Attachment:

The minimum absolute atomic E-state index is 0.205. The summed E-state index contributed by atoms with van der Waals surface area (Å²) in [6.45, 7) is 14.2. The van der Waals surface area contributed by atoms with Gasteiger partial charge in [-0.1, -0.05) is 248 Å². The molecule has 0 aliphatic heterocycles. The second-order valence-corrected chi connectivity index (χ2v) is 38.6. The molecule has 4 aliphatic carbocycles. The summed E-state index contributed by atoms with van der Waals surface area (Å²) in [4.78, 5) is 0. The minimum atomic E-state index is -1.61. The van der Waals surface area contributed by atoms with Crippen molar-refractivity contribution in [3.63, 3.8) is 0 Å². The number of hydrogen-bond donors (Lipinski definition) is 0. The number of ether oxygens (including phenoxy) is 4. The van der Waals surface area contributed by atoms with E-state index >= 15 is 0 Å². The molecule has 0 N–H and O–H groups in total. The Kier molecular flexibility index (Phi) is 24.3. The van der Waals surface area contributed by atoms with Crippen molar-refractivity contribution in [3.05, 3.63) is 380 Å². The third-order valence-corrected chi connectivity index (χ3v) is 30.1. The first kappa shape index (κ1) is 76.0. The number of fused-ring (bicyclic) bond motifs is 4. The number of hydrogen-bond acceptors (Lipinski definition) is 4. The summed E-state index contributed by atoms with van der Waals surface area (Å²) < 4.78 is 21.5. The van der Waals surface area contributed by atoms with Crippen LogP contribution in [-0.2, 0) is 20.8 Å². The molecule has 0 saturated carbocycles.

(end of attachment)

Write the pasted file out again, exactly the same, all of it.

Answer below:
The minimum absolute atomic E-state index is 0.205. The summed E-state index contributed by atoms with van der Waals surface area (Å²) in [6.45, 7) is 14.2. The van der Waals surface area contributed by atoms with Gasteiger partial charge in [-0.1, -0.05) is 248 Å². The molecule has 0 aliphatic heterocycles. The second-order valence-corrected chi connectivity index (χ2v) is 38.6. The molecule has 4 aliphatic carbocycles. The summed E-state index contributed by atoms with van der Waals surface area (Å²) in [4.78, 5) is 0. The minimum atomic E-state index is -1.61. The van der Waals surface area contributed by atoms with Crippen molar-refractivity contribution in [3.63, 3.8) is 0 Å². The number of hydrogen-bond donors (Lipinski definition) is 0. The number of ether oxygens (including phenoxy) is 4. The van der Waals surface area contributed by atoms with E-state index >= 15 is 0 Å². The molecule has 0 N–H and O–H groups in total. The Kier molecular flexibility index (Phi) is 24.3. The van der Waals surface area contributed by atoms with Crippen molar-refractivity contribution in [3.05, 3.63) is 380 Å². The third-order valence-corrected chi connectivity index (χ3v) is 30.1. The first kappa shape index (κ1) is 76.0. The number of fused-ring (bicyclic) bond motifs is 4. The number of hydrogen-bond acceptors (Lipinski definition) is 4. The summed E-state index contributed by atoms with van der Waals surface area (Å²) < 4.78 is 21.5. The van der Waals surface area contributed by atoms with Crippen LogP contribution in [-0.2, 0) is 20.8 Å². The molecule has 0 saturated carbocycles.